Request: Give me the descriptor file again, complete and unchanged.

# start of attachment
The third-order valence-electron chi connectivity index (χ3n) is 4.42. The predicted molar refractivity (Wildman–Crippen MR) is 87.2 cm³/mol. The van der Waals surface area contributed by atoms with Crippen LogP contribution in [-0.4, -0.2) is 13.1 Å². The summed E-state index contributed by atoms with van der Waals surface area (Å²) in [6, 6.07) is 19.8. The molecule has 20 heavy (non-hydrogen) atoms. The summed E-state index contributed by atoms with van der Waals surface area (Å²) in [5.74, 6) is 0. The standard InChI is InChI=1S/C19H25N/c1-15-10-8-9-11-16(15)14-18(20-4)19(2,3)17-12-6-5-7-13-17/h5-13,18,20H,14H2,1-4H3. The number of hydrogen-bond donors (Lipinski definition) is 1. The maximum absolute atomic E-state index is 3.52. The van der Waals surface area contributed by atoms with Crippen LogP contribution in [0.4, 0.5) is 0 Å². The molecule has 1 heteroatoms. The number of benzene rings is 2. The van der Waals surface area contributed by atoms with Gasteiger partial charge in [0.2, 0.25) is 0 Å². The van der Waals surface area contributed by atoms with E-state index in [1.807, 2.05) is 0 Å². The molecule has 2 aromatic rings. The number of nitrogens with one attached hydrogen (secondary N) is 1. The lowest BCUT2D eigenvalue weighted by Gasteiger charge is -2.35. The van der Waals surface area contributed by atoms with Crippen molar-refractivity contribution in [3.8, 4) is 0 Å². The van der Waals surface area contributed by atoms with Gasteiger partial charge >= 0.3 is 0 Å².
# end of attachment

The third-order valence-electron chi connectivity index (χ3n) is 4.42. The predicted molar refractivity (Wildman–Crippen MR) is 87.2 cm³/mol. The van der Waals surface area contributed by atoms with Crippen LogP contribution in [-0.4, -0.2) is 13.1 Å². The summed E-state index contributed by atoms with van der Waals surface area (Å²) in [6, 6.07) is 19.8. The molecule has 20 heavy (non-hydrogen) atoms. The summed E-state index contributed by atoms with van der Waals surface area (Å²) in [5.74, 6) is 0. The standard InChI is InChI=1S/C19H25N/c1-15-10-8-9-11-16(15)14-18(20-4)19(2,3)17-12-6-5-7-13-17/h5-13,18,20H,14H2,1-4H3. The number of hydrogen-bond donors (Lipinski definition) is 1. The maximum absolute atomic E-state index is 3.52. The van der Waals surface area contributed by atoms with Crippen LogP contribution in [0.4, 0.5) is 0 Å². The molecule has 1 heteroatoms. The number of benzene rings is 2. The van der Waals surface area contributed by atoms with Gasteiger partial charge in [0.2, 0.25) is 0 Å². The van der Waals surface area contributed by atoms with E-state index in [1.807, 2.05) is 0 Å². The molecule has 2 aromatic rings. The number of nitrogens with one attached hydrogen (secondary N) is 1. The lowest BCUT2D eigenvalue weighted by Gasteiger charge is -2.35. The van der Waals surface area contributed by atoms with Crippen molar-refractivity contribution in [3.8, 4) is 0 Å². The van der Waals surface area contributed by atoms with Gasteiger partial charge >= 0.3 is 0 Å².